This is the sixth post in a series in which I will document this football season. It will broadly be about the Badgers and Packers but will more specifically be about myself in it. Football season does not just happen on the field. It is about great friends, foods, drinks, and merriment. My hope is that it will be interesting for readers but at the very least it will serve as a journal to look back on. I wish I had done this last year.
With the Badgers on a bye this week and the Packers not playing until Sunday night, it took forever for Football–in the true sense of its being deeply meaningful to me–to get here. There is always a personal trade-off when the Packers play in primetime: it is great to have national attention affixed on the team–especially when they are good–but the waiting can be excruciating. This was especially true as I got to Will’s Northwoods Inn around noon yesterday to make sure I got a table and had to endure a slate of decent but largely uncompelling NFL games and Game 1 of Brewers-Cardinals.
For lunch at Will’s, I broke away from my typical cheese curds and bacon cheeseburger order to try their bread bowl chili and was not disappointed–it was outstanding. It was gigantic and I probably shouldn’t have finished it but oh well. Sorry I’m not sorry.
After the first round of NFL games, all the TVs at the bar were set on Brewers-Cardinals while I streamed Patriots-Jets. My dad and his brothers (and therefore my uncles) Harry and Johnny joined us at Will’s for the Brewers game. Without going into too much personal detail on this forum, we have all had an immensely challenging week that has strained our nerves, patience, and emotions but ultimately brought us collectively closer together. About two years ago, after the Yankees won the World Series, I wrote a column about not taking joy in their victory. To summarize, since 2000, the fact they had been signing soulless, unlikeable mercenaries, coupled with their new stadium–with its conspicuously empty seats behind home plate and moat separating the upper class from the commoners–made the team unenjoyable to root for. I decided to shift my allegiance to the Brewers which, at the time, had the opposite effect of being a frontrunner.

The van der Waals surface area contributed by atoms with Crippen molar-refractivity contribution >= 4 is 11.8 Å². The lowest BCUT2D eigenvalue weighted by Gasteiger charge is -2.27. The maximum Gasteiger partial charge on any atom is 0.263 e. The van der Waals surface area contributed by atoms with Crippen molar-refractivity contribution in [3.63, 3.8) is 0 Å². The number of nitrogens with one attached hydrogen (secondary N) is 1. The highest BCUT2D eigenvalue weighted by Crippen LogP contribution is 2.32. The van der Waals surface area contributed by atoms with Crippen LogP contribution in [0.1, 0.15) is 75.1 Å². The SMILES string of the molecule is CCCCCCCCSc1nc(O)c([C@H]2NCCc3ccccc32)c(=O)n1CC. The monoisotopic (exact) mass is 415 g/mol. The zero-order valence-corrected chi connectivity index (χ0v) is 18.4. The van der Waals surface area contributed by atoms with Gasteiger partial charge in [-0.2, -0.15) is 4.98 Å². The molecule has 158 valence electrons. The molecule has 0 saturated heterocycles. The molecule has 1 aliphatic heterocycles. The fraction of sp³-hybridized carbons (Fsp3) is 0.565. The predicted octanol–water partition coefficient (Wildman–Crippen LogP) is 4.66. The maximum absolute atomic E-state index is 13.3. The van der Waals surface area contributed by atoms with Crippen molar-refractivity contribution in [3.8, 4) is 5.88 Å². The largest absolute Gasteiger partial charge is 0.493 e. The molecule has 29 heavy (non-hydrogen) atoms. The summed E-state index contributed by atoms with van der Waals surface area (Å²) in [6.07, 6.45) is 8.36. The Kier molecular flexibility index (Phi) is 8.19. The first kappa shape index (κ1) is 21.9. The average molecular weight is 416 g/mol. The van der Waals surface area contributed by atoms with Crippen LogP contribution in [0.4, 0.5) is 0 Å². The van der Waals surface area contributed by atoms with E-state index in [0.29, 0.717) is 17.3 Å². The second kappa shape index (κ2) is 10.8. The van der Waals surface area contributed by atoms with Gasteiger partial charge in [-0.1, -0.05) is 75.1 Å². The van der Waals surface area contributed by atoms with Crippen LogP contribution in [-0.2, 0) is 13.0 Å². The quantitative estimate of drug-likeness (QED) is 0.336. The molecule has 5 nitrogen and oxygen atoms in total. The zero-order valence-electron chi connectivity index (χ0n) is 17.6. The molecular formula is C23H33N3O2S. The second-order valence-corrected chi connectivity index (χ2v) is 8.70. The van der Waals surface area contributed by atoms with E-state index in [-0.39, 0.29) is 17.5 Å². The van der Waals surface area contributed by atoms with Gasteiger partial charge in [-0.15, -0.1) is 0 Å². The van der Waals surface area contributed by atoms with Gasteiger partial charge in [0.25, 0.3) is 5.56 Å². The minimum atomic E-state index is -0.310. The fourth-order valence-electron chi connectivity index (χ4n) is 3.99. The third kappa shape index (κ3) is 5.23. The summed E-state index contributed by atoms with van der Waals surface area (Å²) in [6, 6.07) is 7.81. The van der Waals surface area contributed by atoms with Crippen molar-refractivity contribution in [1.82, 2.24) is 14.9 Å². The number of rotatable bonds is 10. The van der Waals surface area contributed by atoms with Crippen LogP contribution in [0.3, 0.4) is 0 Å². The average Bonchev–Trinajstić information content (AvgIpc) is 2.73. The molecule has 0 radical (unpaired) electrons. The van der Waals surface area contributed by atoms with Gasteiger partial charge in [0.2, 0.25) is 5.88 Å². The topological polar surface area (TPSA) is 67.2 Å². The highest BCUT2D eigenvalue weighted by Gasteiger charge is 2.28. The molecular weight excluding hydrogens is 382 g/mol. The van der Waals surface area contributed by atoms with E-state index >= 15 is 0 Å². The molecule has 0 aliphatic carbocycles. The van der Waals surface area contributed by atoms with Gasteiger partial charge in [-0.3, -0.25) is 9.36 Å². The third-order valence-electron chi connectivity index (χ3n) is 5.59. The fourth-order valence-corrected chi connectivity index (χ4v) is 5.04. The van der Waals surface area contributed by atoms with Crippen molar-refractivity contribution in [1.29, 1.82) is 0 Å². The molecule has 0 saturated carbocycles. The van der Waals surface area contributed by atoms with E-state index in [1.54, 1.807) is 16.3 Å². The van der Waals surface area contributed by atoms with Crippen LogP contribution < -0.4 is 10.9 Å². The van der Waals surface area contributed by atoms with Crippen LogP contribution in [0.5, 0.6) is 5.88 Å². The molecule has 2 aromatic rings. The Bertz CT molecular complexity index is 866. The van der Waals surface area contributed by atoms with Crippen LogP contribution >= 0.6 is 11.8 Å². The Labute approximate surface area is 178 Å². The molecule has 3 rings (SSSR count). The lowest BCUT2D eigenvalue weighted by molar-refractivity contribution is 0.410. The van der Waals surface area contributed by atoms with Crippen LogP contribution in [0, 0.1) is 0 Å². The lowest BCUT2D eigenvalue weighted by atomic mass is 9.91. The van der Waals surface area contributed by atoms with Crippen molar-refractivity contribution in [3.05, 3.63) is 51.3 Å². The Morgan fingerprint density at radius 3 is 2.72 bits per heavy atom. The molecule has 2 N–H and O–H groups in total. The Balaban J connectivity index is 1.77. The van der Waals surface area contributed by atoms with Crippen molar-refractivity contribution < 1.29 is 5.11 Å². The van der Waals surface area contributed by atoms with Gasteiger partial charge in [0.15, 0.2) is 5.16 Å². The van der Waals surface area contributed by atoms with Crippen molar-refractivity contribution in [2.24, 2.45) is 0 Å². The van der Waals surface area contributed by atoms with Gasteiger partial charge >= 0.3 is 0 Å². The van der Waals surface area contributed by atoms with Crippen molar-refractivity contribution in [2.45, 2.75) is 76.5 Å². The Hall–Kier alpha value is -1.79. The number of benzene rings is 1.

For the noon slate of games, I got the manager to put on the Red Zone Channel and Bills-Eagles as I streamed Raiders-Texans and Steelers-Titans split screen on my Macbook. I was dealt a crushing blow when, just as the fourth quarters were starting and the Red Zone Channel is must-see TV, the bar switched over to Vikings-Cardinals which a) was already on a another TV in the room and b) featured two crappy teams in which one (the Vikings) was leading by 21 points. I took this dagger in stride and started streaming the Red Zone Channel at full screen on my laptop.
That being said, I haven’t really been following the Brewers closely over the past two seasons. Watching them now is kind of like playing with house money–I am happier when they win but it really doesn’t affect me on a personal level when they lose. As such, I am careful not to become TOO happy when they win because nobody likes a shameless bandwagoner. It’s been nice that the Brewers have combined with the Badgers and Packers to form WINsconsin but as a true sports fan I cannot allow myself to bask in exultation that I know I do not deserve should their run continue.
At some point during the Brewers game, which felt interminable in my anticipation for Packers-Falcons, I made friends with Will’s regulars Kim and Lucky. Kim always sits at the bar and always brings cheese curds and her delicious, homemade dip. Upon further investigation, the dip is comprised of sour cream, mayonnaise, onions, garlic, and BACON. “The sour cream and mayonnaise that you use matter,” Kim explained, deriding the use of lesser quality ingredients. “I use Breakstone’s sour cream and canola oil mayo.” The dip is even better than you might imagine.